Emmanuel Collard and Jean-Christophe Boullion won the fifth and final race of the 2005 Le Mans Endurance Series, driving their Pescarolo to victory by little more than a minute over the Audi Team France R8 of Allan McNish and Stephane ...
Emmanuel Collard and Jean-Christophe Boullion won the fifth and final race of the 2005 Le Mans Endurance Series, driving their Pescarolo to victory by little more than a minute over the Audi Team France R8 of Allan McNish and Stephane Ortelli.
Their victory earned the French pair the drivers' title, and three-time Le Mans winner Henri Pescarolo saw his hard work converting his chassis to the new hybrid regulations rewarded as the teams' title also went his way.
Boullion held off the Audi despite appalling wet weather conditions that suited the chasing Audi better than the more powerful Pescarolo. "The track conditions at the end of the race were doubtful, and I was expecting to see a red flag or a safety car," said Boullion. "It was very difficult to keep the car on the track, even in second gear."
The team changed tyres at every stop, a gamble that paid off for them. "Emmanuel told us it was a critical situation with the aquaplaning, and we decided to change the tyres at each pit stop," said Pescarolo. "That was a difficult choice because we would lose around 15 seconds each stop, and we did not know what we would gain on the track. It was a difficult choice, but a winning choice."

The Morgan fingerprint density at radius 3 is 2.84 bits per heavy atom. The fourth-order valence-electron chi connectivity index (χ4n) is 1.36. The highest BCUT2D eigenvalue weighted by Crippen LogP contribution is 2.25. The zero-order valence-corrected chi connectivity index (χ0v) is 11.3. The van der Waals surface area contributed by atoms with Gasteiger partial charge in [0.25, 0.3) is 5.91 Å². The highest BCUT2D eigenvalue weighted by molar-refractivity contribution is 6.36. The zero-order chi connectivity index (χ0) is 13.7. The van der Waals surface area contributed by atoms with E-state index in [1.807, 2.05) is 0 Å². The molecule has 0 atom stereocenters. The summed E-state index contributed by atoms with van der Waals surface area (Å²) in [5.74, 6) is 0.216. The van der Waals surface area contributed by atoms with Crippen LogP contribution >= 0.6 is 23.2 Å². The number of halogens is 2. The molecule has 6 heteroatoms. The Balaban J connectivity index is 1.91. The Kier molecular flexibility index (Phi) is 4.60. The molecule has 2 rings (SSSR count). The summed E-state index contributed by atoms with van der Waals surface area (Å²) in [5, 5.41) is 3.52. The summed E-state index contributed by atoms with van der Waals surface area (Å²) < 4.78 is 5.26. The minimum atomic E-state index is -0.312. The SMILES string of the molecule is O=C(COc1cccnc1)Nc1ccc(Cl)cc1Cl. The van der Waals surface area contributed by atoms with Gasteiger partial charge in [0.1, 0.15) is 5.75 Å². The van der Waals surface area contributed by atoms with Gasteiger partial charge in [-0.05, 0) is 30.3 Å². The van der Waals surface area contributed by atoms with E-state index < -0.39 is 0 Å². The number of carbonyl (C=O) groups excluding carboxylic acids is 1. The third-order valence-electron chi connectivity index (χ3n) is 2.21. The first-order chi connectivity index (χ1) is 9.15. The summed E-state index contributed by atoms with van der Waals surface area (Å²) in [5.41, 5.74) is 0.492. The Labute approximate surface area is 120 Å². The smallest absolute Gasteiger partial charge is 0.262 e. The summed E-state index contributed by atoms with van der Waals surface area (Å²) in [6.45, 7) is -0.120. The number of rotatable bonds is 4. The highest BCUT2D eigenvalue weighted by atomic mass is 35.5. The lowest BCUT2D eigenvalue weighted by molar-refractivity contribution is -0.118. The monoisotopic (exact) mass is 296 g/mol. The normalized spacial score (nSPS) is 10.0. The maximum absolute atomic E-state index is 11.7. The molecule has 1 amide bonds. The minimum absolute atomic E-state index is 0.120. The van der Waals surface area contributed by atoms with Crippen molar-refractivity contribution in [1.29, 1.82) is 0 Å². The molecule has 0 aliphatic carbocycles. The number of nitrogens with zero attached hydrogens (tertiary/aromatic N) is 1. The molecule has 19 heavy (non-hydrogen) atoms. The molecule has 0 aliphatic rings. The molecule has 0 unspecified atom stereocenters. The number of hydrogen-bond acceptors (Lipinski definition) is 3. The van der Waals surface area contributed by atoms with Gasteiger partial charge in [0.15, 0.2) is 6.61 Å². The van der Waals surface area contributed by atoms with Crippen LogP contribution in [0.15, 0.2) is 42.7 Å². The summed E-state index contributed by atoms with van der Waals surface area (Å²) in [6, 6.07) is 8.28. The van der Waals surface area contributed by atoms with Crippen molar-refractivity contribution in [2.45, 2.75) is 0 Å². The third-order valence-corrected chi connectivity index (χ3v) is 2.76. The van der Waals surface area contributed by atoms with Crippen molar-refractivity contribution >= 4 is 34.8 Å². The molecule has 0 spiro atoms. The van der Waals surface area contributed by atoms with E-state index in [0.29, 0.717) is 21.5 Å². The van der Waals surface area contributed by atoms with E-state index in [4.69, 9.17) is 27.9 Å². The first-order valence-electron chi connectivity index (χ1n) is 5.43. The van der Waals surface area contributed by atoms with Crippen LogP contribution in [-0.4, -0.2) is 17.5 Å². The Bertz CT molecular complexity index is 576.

Hayanari Shimoda, the Japanese driver who survived a 160mph accident in Australia last week, led the point standings at the final round in Istanbul. However his co-driver Tom Chilton started the race, and the team elected to keep the tyres for a second stint. That cost them time, and then Casper Elgaard's first stint lasted less than a lap before he needed to pit again following a puncture.
The car finished fourth at the flag, enough for Shimoda to finish second in the championship, two points behind Collard and Boullion. McNish and Ortelli finished third, a further six points behind following their second-place finish on the road.
British driver Gareth Evans won the LMP2 drivers' title, and his Chamberlain Synergy the teams' accolade, having finished second on the road in Turkey. Former Le Mans winner Guy Smith started the race on intermediate tyres, and led the class. Co-driver Peter Owen spun off in the final hour though they recovered to take the flag. Evans' co-driver Bob Berridge, who jointly led the point standings before the race in Istanbul, was involved in the GP Masters event in Kayalami and was forced to miss the race.
BMS Scuderia Italia won the GT1 title in the Care Racing-prepared Ferrari 550 Maranello. Michele Bartyan, Christian Pescatori and Toni Seiler won the title ahead of their BMS team-mate Matteo Cressoni by virtue of having won twice compared to Cressoni's single victory at the opening round at Spa.
Christophe Bouchut and Alexey Vasiliev took third in the championship in the Convers Team Ferrari 550 Maranello. As BMS Scuderia Italia may take only one automatic entry to Le Mans, the Russian-entered team will earn the second.
Nathan Kinch and Andrew Kirkaldy won the GT2 event for the Scuderia Ecosse Ferrari 360 Modena team, but the title had already been decided in favour of Xavier Pompidou and Marc Lieb in the Sebah Porsche. The race was decided on the final lap as Luca Drudi challenged for the win and spun. The Italian recovered to finish second.